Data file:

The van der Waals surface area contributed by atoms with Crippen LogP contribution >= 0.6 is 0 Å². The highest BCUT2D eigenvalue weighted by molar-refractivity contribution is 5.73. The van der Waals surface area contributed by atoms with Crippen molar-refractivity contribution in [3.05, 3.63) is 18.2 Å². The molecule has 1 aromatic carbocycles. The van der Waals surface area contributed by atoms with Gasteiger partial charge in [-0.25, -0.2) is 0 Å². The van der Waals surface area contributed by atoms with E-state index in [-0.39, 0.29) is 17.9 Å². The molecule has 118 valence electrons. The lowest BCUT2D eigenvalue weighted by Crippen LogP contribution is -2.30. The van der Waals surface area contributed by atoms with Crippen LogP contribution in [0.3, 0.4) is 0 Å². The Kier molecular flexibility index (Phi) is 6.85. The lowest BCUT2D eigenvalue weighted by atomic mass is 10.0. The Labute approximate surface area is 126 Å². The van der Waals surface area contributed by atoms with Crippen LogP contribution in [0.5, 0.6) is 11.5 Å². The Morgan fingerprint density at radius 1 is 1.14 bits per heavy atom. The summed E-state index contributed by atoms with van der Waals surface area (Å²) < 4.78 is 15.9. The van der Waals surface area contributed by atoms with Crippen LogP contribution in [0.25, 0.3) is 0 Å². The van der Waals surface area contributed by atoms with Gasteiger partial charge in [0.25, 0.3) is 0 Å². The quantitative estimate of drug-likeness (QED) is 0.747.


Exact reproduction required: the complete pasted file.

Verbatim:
The van der Waals surface area contributed by atoms with Crippen LogP contribution >= 0.6 is 0 Å². The highest BCUT2D eigenvalue weighted by molar-refractivity contribution is 5.73. The van der Waals surface area contributed by atoms with Crippen molar-refractivity contribution in [3.05, 3.63) is 18.2 Å². The molecule has 1 aromatic carbocycles. The van der Waals surface area contributed by atoms with Gasteiger partial charge in [-0.25, -0.2) is 0 Å². The van der Waals surface area contributed by atoms with E-state index in [-0.39, 0.29) is 17.9 Å². The molecule has 118 valence electrons. The lowest BCUT2D eigenvalue weighted by Crippen LogP contribution is -2.30. The van der Waals surface area contributed by atoms with Crippen LogP contribution in [0.3, 0.4) is 0 Å². The Kier molecular flexibility index (Phi) is 6.85. The lowest BCUT2D eigenvalue weighted by atomic mass is 10.0. The Labute approximate surface area is 126 Å². The van der Waals surface area contributed by atoms with Crippen LogP contribution in [0.5, 0.6) is 11.5 Å². The Morgan fingerprint density at radius 1 is 1.14 bits per heavy atom. The summed E-state index contributed by atoms with van der Waals surface area (Å²) < 4.78 is 15.9. The van der Waals surface area contributed by atoms with Crippen LogP contribution in [0.25, 0.3) is 0 Å². The van der Waals surface area contributed by atoms with Gasteiger partial charge in [0.25, 0.3) is 0 Å². The quantitative estimate of drug-likeness (QED) is 0.747.